Invasive Weeds & Pests

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  • 1.  Domestic dogs

    Posted 23-06-2022 22:04
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    A serious discussion is needed on domestic animals as invasive species, especially dogs.  Difficult to have, given the current trend to seeing pets as "little people", but it's a discussion that we need to have. How do we address this?

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    Michael O'Keeffe
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  • 2.  RE: Domestic dogs

    Posted 24-06-2022 10:51
    Yes this is a serious issue. In the past few years there's been growing attention paid to the environmental impacts of feral and domestics cats, including a recent parliamentary inquiry that looked at the impacts of both feral and domestic cats. Information from the inquiry report could be communicated to cat owners to help them understand the impacts and how they can help to address them. But as you say, domestic dogs are a bigger problem, with research carried out in Tasmania finding evidence of "domestic dogs having a more deleterious effect than domestic cats on native wildlife." The findings of this research could be communicated to dog owners to increase their awareness of the impacts, and dog owners could also be engaged in the development of workable solutions.

    Holderness-Roddam, B. (2011). The effects of domestic dogs (Canis familiaris) as a disturbance agent on the natural environment (Doctoral dissertation, University of Tasmania).

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    Bruce Boyes
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  • 3.  RE: Domestic dogs

    Posted 25-06-2022 10:19
    I've done years of work on this issue, but the situation is much worse with the continuing dog fetish. Unfortunately there is money to be made in the pet industry.  More from the products than the animals themselves.  It is in the interests of business to encourage irrational behaviour and fetishism because treating dogs as "members of the family" creates a big market for dog versions of people products.  Dog apps, dog clothes, special diets… having been involved in educating people about dog issues, I can't see much progress.  I'm at a loss.  I'm sure I'd be more positive if I were less well informed.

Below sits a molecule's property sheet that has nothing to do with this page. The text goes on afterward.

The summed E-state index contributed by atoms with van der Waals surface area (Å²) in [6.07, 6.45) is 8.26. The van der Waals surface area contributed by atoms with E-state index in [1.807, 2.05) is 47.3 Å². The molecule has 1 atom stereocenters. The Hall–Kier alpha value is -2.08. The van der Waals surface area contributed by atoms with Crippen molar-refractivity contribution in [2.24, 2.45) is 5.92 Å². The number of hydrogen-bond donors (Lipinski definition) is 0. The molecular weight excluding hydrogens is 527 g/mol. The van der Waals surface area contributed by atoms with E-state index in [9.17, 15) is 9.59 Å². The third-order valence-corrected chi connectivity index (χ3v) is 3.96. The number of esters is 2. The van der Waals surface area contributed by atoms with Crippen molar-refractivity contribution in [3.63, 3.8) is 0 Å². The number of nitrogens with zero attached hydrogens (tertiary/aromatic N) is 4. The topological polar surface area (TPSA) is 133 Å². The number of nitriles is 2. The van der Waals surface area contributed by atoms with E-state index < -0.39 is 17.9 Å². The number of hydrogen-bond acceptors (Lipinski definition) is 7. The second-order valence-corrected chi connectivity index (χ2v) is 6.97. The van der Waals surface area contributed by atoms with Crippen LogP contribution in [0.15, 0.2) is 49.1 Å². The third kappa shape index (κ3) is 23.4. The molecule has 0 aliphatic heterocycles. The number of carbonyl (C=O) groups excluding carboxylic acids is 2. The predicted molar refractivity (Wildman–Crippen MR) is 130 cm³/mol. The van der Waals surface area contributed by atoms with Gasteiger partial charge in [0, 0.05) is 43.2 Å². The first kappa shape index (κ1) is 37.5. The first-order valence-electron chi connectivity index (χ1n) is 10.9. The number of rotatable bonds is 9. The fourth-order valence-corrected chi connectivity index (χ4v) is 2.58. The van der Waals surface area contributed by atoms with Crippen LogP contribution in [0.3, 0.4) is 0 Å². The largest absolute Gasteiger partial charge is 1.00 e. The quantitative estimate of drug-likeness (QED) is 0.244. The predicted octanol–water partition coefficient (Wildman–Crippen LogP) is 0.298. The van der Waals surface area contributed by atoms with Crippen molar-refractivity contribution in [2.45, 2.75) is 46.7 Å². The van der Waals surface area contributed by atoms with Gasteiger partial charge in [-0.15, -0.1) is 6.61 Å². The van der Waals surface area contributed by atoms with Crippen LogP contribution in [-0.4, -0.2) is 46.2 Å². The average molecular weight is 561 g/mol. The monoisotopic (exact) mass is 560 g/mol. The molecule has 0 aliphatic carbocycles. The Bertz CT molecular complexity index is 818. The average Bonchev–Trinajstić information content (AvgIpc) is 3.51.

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    RedWren
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  • 4.  RE: Domestic dogs

    Posted 25-06-2022 12:25
    Given that, a possible way forward might be to directly engage the pet industry in helping to educate both people in the pet industry and pet owners. A case study of how this could be done is the work that has been carried out to address the sale of environmental weeds by the nursery industry. This had been a big problem, with many nurseries selling species such as lantana and madeira vine, largely without a full awareness of the potential environmental impacts. However, engagement with the nursery and garden industry has significantly turned this around. At a national level, Nursery and Garden Industry Australia (NGIA) has produced its Grow Me Instead guidance for both the nursery industry and home gardeners. In NSW, Michael Danelon from the Nursery & Garden Industry NSW & ACT (NGINA) did great work in providing effective education and guidance, and he may be able to offer suggestions about how something similar could be done for the pet industry.

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    Bruce Boyes
    https://bruceboyes.info
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